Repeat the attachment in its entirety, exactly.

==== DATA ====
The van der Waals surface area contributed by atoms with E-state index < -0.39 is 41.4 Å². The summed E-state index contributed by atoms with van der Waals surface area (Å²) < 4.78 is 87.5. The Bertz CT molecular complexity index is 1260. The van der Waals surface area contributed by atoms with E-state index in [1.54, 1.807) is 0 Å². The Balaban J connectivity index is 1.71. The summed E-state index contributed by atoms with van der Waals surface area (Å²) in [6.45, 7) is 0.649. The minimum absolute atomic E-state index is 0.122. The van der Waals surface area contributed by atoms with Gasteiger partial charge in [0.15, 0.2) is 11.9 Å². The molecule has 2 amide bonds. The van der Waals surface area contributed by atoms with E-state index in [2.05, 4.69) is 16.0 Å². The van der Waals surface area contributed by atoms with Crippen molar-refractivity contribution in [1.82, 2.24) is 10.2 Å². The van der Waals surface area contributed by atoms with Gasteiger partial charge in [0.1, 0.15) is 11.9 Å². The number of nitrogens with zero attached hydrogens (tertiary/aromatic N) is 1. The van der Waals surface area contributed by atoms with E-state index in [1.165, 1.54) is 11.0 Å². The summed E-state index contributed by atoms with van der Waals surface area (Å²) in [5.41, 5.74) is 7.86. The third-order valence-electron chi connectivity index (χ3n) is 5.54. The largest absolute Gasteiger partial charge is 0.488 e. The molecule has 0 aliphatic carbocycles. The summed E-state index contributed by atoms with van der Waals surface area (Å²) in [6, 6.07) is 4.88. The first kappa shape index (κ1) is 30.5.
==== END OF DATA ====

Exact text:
The van der Waals surface area contributed by atoms with E-state index < -0.39 is 41.4 Å². The summed E-state index contributed by atoms with van der Waals surface area (Å²) < 4.78 is 87.5. The Bertz CT molecular complexity index is 1260. The van der Waals surface area contributed by atoms with E-state index in [1.54, 1.807) is 0 Å². The Balaban J connectivity index is 1.71. The summed E-state index contributed by atoms with van der Waals surface area (Å²) in [6.45, 7) is 0.649. The minimum absolute atomic E-state index is 0.122. The van der Waals surface area contributed by atoms with Gasteiger partial charge in [0.15, 0.2) is 11.9 Å². The molecule has 2 amide bonds. The van der Waals surface area contributed by atoms with E-state index in [2.05, 4.69) is 16.0 Å². The van der Waals surface area contributed by atoms with Crippen molar-refractivity contribution in [1.82, 2.24) is 10.2 Å². The van der Waals surface area contributed by atoms with Gasteiger partial charge in [0.1, 0.15) is 11.9 Å². The number of nitrogens with zero attached hydrogens (tertiary/aromatic N) is 1. The van der Waals surface area contributed by atoms with E-state index in [1.165, 1.54) is 11.0 Å². The summed E-state index contributed by atoms with van der Waals surface area (Å²) in [5.41, 5.74) is 7.86. The third-order valence-electron chi connectivity index (χ3n) is 5.54. The largest absolute Gasteiger partial charge is 0.488 e. The molecule has 0 aliphatic carbocycles. The summed E-state index contributed by atoms with van der Waals surface area (Å²) in [6, 6.07) is 4.88. The first kappa shape index (κ1) is 30.5.